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CNC Zen Garden


Meet the second version of [David's] sand manicuring CNC machine. We saw version one about six months ago which he built for a science museum in Canada. This offering is much the same, except for the controller. The initial version demanded a full-blow computer to drive it but now that has been swapped out in favor of a Beaglebone Black.

The software has no feedback on the position of the plotter, which is an aluminum slug that [David] machined at Calgary Protospace. It needs to be in a specific position when the machine starts out, and from there patterns are traced by calculating how much spooling or unspooling of the four strings will move the slug.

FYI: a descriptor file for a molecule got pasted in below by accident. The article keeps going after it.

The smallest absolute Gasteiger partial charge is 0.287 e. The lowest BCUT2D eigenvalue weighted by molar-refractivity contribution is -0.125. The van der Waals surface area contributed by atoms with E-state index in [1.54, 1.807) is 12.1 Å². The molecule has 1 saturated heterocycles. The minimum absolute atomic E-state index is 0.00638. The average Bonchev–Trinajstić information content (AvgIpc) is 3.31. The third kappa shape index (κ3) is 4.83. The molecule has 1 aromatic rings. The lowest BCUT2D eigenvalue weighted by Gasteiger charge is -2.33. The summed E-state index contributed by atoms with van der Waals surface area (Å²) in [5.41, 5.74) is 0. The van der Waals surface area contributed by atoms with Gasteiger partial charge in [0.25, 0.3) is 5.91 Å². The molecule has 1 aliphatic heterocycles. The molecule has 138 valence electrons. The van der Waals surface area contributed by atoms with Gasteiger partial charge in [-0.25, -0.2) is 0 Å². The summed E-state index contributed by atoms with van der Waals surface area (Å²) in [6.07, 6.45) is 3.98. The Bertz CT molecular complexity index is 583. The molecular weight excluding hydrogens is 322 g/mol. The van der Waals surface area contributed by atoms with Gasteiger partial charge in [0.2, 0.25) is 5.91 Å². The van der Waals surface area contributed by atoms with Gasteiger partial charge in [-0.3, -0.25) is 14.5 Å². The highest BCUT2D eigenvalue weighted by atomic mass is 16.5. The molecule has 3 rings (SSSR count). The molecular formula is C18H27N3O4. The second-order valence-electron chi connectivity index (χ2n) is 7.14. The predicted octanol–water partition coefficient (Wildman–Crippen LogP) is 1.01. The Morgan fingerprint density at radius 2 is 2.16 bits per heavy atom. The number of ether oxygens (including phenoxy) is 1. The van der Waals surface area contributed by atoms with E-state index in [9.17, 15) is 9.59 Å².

There’s a bunch of other really neat art installations and projects on [David's] webpage, it’s worth clicking through!

Plotterbot Drawing Daleks


Two strings, two motors, and some very creative software. That’s the magic behind the Plotterbot, which was drawing Daleks when we crossed its path at Maker Faire. This is the Mark II, which was built after cannibalizing Mark I. Unfortunately we can’t tell you what the difference is between the two.

The machine itself is a pretty nice little package. There is a box that hangs on the wall with a motor/spool combination at each end. In the middle of those two is an Arduino Mega with a custom driver shield. It takes an SD card with the drawing files on it. There is also a small touchscreen display which allowed for easy selection of what you’d like drawn on that paper taped to the wall below the unit.

Back when we were running the Trinket contest [Jay] used the Plotterbot to draw a Skull and Wrenches made out of a multitude of smaller Skull and Wrenches. He was nice enough bring that piece of art and present it to us at the Faire. Thanks [Jay]!